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UK High Court to hear case on medical treatment of Tafida Raqeeb

Tafida Raqeeb (Family handout)

Italian doctors have agreed to care for her, but UK doctors want to turn off her life support

The High Court has agreed to hear in September a bid from the parents of Tafida Raqeeb to take her to Italy for treatment. The five-year-old girl has been comatose since February, and UK doctors want to remove her life-sustaining treatment.

The UK doctors have barred Raqeeb’s parents from taking her abroad for treatment.

Two doctors from the Gaslini Children’s Hospital in Genoa examined Raqeeb via video link earlier this month, and they agreed to care for her in Italy. They said they did not believe her to be brain dead.

Bishop John Sherrington, an auxiliary bishop of Westminster and the English and Welsh bishops’ representative on life issues, said July 18 that “Difficult dilemmas have to be faced. In that process, I hope that all due weight will be given to the wishes of her parents, while also respecting the clinical judgement of the doctors caring for her. Those of us not in possession of all the relevant information might best be reserved in our judgement.”

Raqeeb’s parents, Mohammed Raqeeb and Shelina Begum, asked the High Court in London July 16 to allow her to leave the country; its decision to hear the case was made July 22.

The court will hold a week-long hearing on Raqeeb’s case. They will also review the refusal of Royal London Hospital to allow her to be removed and taken to Italy.

Raqeeb suffered an arteriovenous malformation which resulted in a burst blood vessel in her brain, and has been in a coma since Feb. 9.

The AVM triggered cardiac and respiratory arrest, as well as a traumatic brain injury. Doctors at the Royal London Hospital say there is no chance she will recover from her coma, and declared any further medical treatment futile.

Bishop Sherrington wrote that “I trust that the doctors from the Gaslini Children’s Hospital in Genoa will be given time and opportunity to come to a well-informed view and to share their prognosis with their colleagues here in London.”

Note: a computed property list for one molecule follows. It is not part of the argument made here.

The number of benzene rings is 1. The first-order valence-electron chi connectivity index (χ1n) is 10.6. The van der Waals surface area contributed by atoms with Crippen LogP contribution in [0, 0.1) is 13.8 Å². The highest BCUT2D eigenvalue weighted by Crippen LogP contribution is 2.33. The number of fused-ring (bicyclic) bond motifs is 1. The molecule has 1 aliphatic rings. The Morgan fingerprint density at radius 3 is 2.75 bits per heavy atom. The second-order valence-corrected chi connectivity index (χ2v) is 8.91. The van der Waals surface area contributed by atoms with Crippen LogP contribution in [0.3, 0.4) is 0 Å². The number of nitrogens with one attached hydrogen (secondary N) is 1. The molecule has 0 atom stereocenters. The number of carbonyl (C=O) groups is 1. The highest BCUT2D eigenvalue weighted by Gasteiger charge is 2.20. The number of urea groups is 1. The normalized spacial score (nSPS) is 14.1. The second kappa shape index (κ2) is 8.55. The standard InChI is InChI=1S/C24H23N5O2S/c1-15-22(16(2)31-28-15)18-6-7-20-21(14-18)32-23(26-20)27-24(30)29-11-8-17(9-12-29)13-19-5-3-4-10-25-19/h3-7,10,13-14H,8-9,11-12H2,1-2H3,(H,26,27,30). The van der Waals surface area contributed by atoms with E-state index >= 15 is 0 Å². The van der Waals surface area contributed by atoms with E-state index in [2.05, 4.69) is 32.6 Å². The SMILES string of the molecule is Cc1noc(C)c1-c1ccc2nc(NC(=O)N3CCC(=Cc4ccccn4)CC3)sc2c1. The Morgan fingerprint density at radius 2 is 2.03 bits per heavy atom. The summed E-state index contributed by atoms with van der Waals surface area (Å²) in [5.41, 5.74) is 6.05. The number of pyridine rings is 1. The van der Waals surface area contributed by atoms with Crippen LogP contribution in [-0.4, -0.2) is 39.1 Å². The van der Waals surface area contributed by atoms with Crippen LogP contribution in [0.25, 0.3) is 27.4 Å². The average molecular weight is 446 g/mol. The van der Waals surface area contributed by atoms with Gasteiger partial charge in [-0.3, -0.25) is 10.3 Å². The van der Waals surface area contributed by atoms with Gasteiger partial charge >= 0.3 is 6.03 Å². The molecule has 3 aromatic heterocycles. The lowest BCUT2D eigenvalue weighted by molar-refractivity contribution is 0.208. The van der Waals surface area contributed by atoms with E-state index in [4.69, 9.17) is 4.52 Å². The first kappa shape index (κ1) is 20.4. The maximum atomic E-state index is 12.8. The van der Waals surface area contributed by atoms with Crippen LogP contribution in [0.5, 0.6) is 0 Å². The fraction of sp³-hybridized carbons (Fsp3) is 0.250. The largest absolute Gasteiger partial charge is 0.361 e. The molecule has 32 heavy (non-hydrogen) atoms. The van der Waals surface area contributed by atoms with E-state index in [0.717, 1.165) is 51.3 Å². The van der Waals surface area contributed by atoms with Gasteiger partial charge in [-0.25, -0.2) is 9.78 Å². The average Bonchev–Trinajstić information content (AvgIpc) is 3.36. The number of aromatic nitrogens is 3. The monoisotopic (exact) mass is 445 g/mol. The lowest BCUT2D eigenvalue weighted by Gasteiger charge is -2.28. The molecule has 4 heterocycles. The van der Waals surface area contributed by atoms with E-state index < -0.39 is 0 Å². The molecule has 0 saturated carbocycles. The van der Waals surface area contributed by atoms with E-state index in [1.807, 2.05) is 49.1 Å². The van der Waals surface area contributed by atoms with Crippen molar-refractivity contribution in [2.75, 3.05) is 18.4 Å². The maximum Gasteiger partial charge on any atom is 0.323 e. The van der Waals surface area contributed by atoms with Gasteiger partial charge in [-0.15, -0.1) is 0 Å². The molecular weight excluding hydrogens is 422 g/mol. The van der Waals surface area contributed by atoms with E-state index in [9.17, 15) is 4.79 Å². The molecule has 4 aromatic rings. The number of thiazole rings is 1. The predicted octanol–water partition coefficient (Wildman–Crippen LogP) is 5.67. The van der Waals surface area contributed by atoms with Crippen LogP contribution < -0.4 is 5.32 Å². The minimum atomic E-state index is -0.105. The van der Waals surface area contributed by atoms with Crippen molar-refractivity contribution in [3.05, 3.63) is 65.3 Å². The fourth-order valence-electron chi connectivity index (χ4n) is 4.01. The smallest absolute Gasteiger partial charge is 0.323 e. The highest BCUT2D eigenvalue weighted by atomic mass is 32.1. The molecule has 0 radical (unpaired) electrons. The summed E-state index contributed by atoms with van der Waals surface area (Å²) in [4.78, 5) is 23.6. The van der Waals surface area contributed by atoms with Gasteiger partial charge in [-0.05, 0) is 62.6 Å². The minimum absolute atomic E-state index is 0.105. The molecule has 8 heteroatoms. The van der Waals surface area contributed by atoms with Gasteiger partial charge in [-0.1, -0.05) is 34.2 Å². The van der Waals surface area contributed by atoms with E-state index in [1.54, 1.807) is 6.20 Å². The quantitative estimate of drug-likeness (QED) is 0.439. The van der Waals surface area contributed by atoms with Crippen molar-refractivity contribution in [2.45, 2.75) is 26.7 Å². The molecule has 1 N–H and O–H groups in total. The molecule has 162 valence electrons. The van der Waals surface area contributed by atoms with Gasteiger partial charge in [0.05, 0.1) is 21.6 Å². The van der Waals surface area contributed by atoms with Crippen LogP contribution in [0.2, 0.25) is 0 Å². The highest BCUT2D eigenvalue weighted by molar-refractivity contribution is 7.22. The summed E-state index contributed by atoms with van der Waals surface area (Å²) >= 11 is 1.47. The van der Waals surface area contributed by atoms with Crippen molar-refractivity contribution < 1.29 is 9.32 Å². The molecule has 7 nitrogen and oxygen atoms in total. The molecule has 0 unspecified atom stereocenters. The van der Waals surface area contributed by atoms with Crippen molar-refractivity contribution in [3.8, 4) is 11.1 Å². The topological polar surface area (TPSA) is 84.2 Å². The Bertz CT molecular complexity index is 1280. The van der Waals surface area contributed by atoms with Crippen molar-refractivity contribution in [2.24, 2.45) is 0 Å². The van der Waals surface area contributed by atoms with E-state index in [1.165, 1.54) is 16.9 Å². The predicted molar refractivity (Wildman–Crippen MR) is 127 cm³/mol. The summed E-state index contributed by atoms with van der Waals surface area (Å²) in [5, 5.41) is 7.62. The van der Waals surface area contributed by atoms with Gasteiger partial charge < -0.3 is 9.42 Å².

“Such international cooperation is essential good practice in the care of tragically difficult lives.”

The bishop also offer prayers for strength for Raqeeb and her parents.

“The tragic illness and circumstances of little Tafida Raqeeb will touch everyone who hears of it. I hope it will also move them to pray, as it does me.”

He said: “I pray for this little girl that she and her parents are strengthened by the presence of God, by the mercy of God and by the support of all who know and love her.”

An online petition supported by the family requesting that Royal London Hospital allow Raqeeb to be transferred to Gaslini Children’s Hospital insists that the child should remain on life support.

“Following extensive brain surgery at King’s College hospital, doctors informed her parents that she was brain dead and to consider making preparations for her funeral,” reads the petition.

“A brain stem test indicated that Tafida did not meet the qualification of ‘brain death’ as she made gasping movements and therefore could not be removed from the ventilator.”

Since then, Raqeeb has remained on a ventilator at Royal London Hospital. According to the family, a neurologist has declared her to be in a “deep coma,” from which she is beginning to emerge. Her parents say she is able to open her eyes and move her limbs, as well as being able to swallow and react to pain.

Begum has said that doctors initially proposed giving her a tracheostomy and allowing her to return home, to continue recovery.

“The medical team have now changed their mind and want to withdraw ventilation to end her life,” Begum wrote as part of a separate online petition organized by the family.

Begum had said she wants to “exercise her rights as a parent.”

Raqeeb’s family is being represented by Yogi Amin, a human rights lawyer, who said that “The heartbroken family do not want to be caught in a situation where the state overrules the parents’ good intentions to arrange […] treatment in a hospital of their choosing for their disabled daughter.”

He added that “There is no evidence that Tafida will be harmed during transit or abroad and her loving parents should have a legal right to elect to transfer their daughter to another hospital for private medical care.”

Tafida’s case follows similar campaigns by parents in the cases of Charlie Gard and Alfie Evans, who were both terminally ill children in NHS care. In 2017, doctors sought to remove Charlie Gard from his ventilator, despite his parents’ wishes to transfer him to a hospital in New York City. He died in hospice at the age of 11 months, after life support was removed.

Less than a year later, the parents of Alfie Evans also objected to NHS attempts to remove his ventilator, saying they wished to move him to a hospital in Italy. Evans’ life support was eventually removed, and he survived for five days breathing on his own before dying just short of his second birthday.